“I think that our running game will be second to none.”

That is as long as everybody stays healthy. It’s a little disconcerting to see Jason Peters and Jason Kelce in and out of the lineup all the time this early in the year, Peters battling a hamstring, Kelce for varying reasons. It doesn’t seem like those dings are anything too major, but any time either of those two guys exits a game or a practice early, you’re going to hold your breath a bit. So far, so good though.


This area actually has a chance to be a strength as well. I saw Cedric Thornton come up with a “sack” on Brady. Vinny Curry had a “tackle” for a loss on a Patriots running play. Bennie Logan is batting balls out of the air. We know the coaches really like what they’ve seen out of Clifton Geathers as well, Fletcher Cox could be on the verge of becoming a star, and Isaac Sopoaga has been recognized for taking leadership of the unit.

We still need to see these guys in an actual game in order to prove they can actually finish some of these nice practice plays where nobody actually hits the turf at the end of the rep, but what we’ve seen so far is encouraging. There aren’t too many big names in there, but the effort is good, and they have enough bodies where there must be some decent combination to work with.


I think we’ve reached the point in training camp where it’s fair to say dropping into coverage is not a strength of Brandon Graham’s (shocking!). Brady had no trouble finding that mismatch wherever it happened on the field, and no doubt there would be others. But again, it’s important to note that in a real game the Eagles likely wouldn’t depend as much on Graham to drop. They’ll use him primarily as a rusher, so I don’t believe it’s that huge an issue.

Between Graham and Trent Cole playing out of position, yet are two of the top three outside linebackers anyway despite that minor detail, the Eagles’ defense might not use conventional 3-4 in Chip's first season as the head coach would like. He’s a smart, personnel-driven gameplanner. I just can’t see him dropping those guys into coverage during many spots in the fourth quarter.


It’s hard to imagine anybody having a more dreadful performance than Curtis Marsh did on Wednesday. With Cary Williams leaving practice early yet again (hamstring), Marsh got some reps with the first-team defense, and it did not go well to put it mildly. At one point Brady was picking on Marsh on nearly every play, frequently targeting second-round pick Antonio Dobson, and the third-year corner had no answers.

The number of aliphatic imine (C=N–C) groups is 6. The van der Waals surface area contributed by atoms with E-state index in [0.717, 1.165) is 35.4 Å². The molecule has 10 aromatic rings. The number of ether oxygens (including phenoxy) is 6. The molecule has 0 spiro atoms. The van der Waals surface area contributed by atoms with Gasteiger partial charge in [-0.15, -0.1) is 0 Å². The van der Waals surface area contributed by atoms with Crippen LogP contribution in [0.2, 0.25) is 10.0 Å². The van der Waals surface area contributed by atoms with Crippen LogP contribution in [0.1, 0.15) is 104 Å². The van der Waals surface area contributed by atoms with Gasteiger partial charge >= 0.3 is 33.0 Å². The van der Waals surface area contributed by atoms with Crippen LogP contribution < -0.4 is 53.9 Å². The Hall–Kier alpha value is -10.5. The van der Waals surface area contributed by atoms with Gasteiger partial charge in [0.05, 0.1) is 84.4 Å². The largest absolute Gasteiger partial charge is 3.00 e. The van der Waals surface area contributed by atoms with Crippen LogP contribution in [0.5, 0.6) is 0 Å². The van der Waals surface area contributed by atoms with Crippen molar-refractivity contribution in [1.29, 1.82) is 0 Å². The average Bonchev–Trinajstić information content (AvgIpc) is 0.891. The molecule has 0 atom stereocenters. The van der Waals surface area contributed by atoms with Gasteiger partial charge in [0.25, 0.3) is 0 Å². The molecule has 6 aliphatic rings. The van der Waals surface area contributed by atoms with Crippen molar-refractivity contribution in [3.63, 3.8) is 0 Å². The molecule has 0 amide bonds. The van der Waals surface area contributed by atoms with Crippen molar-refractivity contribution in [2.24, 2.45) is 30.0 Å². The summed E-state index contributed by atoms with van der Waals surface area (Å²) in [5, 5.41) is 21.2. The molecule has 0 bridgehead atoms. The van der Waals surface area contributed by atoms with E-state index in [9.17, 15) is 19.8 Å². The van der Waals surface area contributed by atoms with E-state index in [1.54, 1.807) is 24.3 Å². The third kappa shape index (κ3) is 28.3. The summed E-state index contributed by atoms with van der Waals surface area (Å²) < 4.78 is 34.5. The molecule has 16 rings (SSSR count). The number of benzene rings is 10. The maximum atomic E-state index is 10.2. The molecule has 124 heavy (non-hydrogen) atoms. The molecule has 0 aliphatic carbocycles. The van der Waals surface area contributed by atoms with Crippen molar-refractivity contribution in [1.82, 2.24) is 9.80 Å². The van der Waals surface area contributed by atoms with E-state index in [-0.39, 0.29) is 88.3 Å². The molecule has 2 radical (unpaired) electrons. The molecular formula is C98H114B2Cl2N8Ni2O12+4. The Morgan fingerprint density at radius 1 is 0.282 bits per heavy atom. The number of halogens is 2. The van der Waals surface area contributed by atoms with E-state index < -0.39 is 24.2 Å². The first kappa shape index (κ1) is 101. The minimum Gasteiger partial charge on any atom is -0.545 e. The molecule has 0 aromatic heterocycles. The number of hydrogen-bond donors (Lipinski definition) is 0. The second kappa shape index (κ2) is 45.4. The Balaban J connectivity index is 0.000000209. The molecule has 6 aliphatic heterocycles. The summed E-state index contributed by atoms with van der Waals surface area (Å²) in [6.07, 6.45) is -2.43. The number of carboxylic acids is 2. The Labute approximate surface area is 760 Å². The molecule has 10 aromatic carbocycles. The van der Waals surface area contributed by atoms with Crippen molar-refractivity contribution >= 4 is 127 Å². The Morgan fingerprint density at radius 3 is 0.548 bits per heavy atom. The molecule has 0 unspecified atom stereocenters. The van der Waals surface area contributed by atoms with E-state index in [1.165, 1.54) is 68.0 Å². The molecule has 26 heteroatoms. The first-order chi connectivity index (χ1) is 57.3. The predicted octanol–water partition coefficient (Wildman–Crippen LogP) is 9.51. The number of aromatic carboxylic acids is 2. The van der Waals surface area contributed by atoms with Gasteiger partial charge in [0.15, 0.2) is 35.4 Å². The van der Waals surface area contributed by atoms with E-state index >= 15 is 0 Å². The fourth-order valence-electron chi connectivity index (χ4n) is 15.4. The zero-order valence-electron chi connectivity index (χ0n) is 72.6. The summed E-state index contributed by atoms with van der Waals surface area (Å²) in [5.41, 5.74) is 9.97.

Obviously it wasn’t the 25-year-old’s best day, and you don’t want to judge anybody too harshly over one practice, least of all against Brady. Having said that, it’s not like Marsh is a lock to make the roster. Williams, Bradley Fletcher, and Brandon Boykin are all definites, and rookie Jordan Poyer probably has a spot locked down. That could leave just one opening for either Brandon Hughes, Eddie Whitley, or Marsh. Hm…


We don’t want to give Marsh all of the credit, if you want to call it that. Nate Allen didn’t exactly help his defensive backfield mate out on one or two of those, particularly a pair of deep balls that went over the top of the entire secondary. I wouldn’t say any of the safeties has stood out much one way or the other, and as a group the unit has been collectively underwhelming.

One interesting detail to note however is Patrick Chung, who is still one of the projected starters, got a look as a third safety in a nickel package on Wednesday. Here’s what Chip had to say about the experiment.

It's a case of trying to mix and match as best we can, and make sure we got the right lineup to lineup and play the opening game. So these opportunities to practice against the Patriots are a great time for us to look at some things.

There may be a guy or two that you'd say, hey, he'd be good at nickel, but we can't afford to move him right now because he's still learning where he is in his position. It's a credit to Patrick in terms of how smart a football player is his ability to cross train in different positions. So you're a chinstrap away from if we were to start the game and Brandon were starting nickel. If he goes down, then what are you going to do?  We're not going to nickel if you're going to get exposed a little bit when you're playing a good quarterback and good spread team. So we have to develop at that position.

Andrew Kulp is a freelance writer covering Philadelphia sports for The700Level.com. E-mail him at andrewkulp@comcast.net or follow him on Twitter.

Best of NBA: Dwyane Wade hits dagger 3-pointer in Bulls debut

Best of NBA: Dwyane Wade hits dagger 3-pointer in Bulls debut

CHICAGO -- Dwyane Wade scored 22 points in a triumphant Chicago debut, Jimmy Butler had 24 and the Bulls won their season opener, beating the Boston Celtics 105-99 on Thursday night.